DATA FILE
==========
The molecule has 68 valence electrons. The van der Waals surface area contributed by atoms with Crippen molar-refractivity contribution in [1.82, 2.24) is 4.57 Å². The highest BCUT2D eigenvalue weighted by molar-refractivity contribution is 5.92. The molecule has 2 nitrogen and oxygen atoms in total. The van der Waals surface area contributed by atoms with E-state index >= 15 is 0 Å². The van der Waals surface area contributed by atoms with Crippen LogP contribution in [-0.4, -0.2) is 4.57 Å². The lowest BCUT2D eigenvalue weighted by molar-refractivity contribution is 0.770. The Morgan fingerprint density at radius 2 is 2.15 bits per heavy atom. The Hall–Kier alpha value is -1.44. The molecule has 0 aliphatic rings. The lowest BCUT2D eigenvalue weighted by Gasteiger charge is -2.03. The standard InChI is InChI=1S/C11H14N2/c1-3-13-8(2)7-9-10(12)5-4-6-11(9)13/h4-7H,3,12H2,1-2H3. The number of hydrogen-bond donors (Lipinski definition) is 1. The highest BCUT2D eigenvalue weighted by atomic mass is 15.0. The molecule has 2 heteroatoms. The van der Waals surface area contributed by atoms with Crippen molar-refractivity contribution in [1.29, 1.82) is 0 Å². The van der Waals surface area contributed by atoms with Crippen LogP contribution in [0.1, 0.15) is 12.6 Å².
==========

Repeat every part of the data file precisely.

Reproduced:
The molecule has 68 valence electrons. The van der Waals surface area contributed by atoms with Crippen molar-refractivity contribution in [1.82, 2.24) is 4.57 Å². The highest BCUT2D eigenvalue weighted by molar-refractivity contribution is 5.92. The molecule has 2 nitrogen and oxygen atoms in total. The van der Waals surface area contributed by atoms with E-state index >= 15 is 0 Å². The van der Waals surface area contributed by atoms with Crippen LogP contribution in [-0.4, -0.2) is 4.57 Å². The lowest BCUT2D eigenvalue weighted by molar-refractivity contribution is 0.770. The Morgan fingerprint density at radius 2 is 2.15 bits per heavy atom. The Hall–Kier alpha value is -1.44. The molecule has 0 aliphatic rings. The lowest BCUT2D eigenvalue weighted by Gasteiger charge is -2.03. The standard InChI is InChI=1S/C11H14N2/c1-3-13-8(2)7-9-10(12)5-4-6-11(9)13/h4-7H,3,12H2,1-2H3. The number of hydrogen-bond donors (Lipinski definition) is 1. The highest BCUT2D eigenvalue weighted by atomic mass is 15.0. The molecule has 2 heteroatoms. The van der Waals surface area contributed by atoms with Crippen molar-refractivity contribution in [1.29, 1.82) is 0 Å². The van der Waals surface area contributed by atoms with Crippen LogP contribution in [0.1, 0.15) is 12.6 Å².